• DC

      David Cancel

      4 months ago #

      Great point.

      I think there is tight overlap between the rise of Customer Success and the Customer-Driven approach.

      I believe this is natural as software/markets/products matures and many of our business move to a subscription economy. Those two things are converging now in history and it is leading to a need to focus on the customer via software, bots, and humans. In other words we are back to where business started, serving customers 1:1.

  • JL

    Jice Lavocat

    4 months ago #

    Hi David,

    I love the customer-driven philosophy. Quick question for early stage startups which have not any customers yet.
    What's your main discussion channel in this case ? Where and how do you interact with potential customers ?

    • DC

      David Cancel

      4 months ago #

      In that case we pick a potential customer type/persona and we spend as much time with those types as possible. Not to just interview them but to observe their days and spot problems that are often too dull for them to ever mention to you.

  • DO

    Danielle Olivas

    4 months ago #

    Hi David,

    Thanks for sharing your time today!

    I have a few questions after reading the Drift Marketing Manifesto (excellent stuff btw):

    1. In regards to good marketing vs bad marketing, could you point out some examples of companies/people demonstrating good marketing as you see it?
    2. Regarding, "how can I make this 10x better than anything else out there?," could you talk about how you're putting this into practice at Drift?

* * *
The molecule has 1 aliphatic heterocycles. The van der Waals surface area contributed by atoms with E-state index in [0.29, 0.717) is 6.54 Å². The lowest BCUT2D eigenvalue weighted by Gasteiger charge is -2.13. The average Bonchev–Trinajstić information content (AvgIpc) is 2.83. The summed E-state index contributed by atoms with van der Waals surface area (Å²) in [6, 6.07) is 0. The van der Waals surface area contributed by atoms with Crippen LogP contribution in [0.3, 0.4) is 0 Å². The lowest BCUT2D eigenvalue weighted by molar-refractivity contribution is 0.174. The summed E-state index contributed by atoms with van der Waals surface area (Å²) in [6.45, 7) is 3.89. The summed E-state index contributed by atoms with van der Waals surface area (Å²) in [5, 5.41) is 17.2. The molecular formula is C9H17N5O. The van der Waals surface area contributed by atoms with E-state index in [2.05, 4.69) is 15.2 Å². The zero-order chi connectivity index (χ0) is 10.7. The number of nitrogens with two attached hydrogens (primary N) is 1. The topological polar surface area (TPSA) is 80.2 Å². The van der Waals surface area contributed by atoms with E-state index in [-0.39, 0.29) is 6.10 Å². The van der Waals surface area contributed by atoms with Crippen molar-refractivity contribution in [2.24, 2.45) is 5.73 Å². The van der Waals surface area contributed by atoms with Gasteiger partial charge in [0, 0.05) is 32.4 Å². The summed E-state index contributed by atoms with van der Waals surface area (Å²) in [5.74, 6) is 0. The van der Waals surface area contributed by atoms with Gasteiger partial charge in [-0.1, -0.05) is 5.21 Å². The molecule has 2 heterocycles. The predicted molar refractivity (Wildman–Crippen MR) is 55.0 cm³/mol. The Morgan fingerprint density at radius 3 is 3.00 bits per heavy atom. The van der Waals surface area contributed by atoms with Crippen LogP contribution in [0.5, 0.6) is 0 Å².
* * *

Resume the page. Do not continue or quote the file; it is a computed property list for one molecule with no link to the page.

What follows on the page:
3. In relation to, "ship based on customer feedback. Not just because our roadmap or content calendar said so," how do you balance feedback vs long term strategy? When does customer feedback take precedence and when does it not?

    Thanks!

    • DC

      David Cancel

      4 months ago #

      Thanks! Glad you enjoyed the Drift Marketing Manifesto. :raised_hands:

      1. Apple, Whole Foods, Slack, Mailchimp, Drift (of course), Wistia, Ikea, Tesla, Porsche, GoPro, Snapchat, The Verge, Amazon, Netflix, Audi, Universal, Disney, AirBnB. So many more.

      2. Simple way we do it at Drift. We force ourselves to lean into discomfort in order to level up our results each time we approach a new project. Most people don't grow because they naturally move away from discomfort. Breakthroughs of any type require some level of discomfort. Comfortable is regressing to the avg.

      3. Good question. No simple answer. Always prioritize the customer feedback except for when you are pushing into new markets that lead you to a new customer type. Those pushes should be brief, you should always come back to focusing on customer feedback.

  • MC

    Mike Costanzo

    4 months ago #

    Hey David,
    A lot of what you talk about and your principles seem based in lean and agile principles but you don't generally speak of them using these terms. What is your experience with these frameworks/principles?

    • DC

      David Cancel

      4 months ago #

      I'm not a fan of agile. :)

      More here: http://go.drift.com/dc-mtpcon

      Why? The customer is missing from Agile.

      I am all about the customer.

      3 Share
      • MC

        Mike Costanzo

        4 months ago #

        I think that's a misconception of agile and often why people pair lean with agile. Lean more clearly states a focus on the customer. And this leads to the idea that lean is agile's brain. But I hear you.

        I wonder if a statement like "I'm not a fan of agile." throws the baby out with the bath water though.

  • PS

    Patrick Smith

    4 months ago #

    Hi David,

    Gotta few questions for you.

    The last time you embarked on a front-end dev project, how did you prepare for it? How did it go? What were the biggest stumbling blocks?

    What have you done in the past to increase your conversion percentage for new users?
    What are the most common complaints you get from new users?
    How important is it to you to convert trial users to paying customers?
    What are you doing to decrease the number of users who churn out in the first month?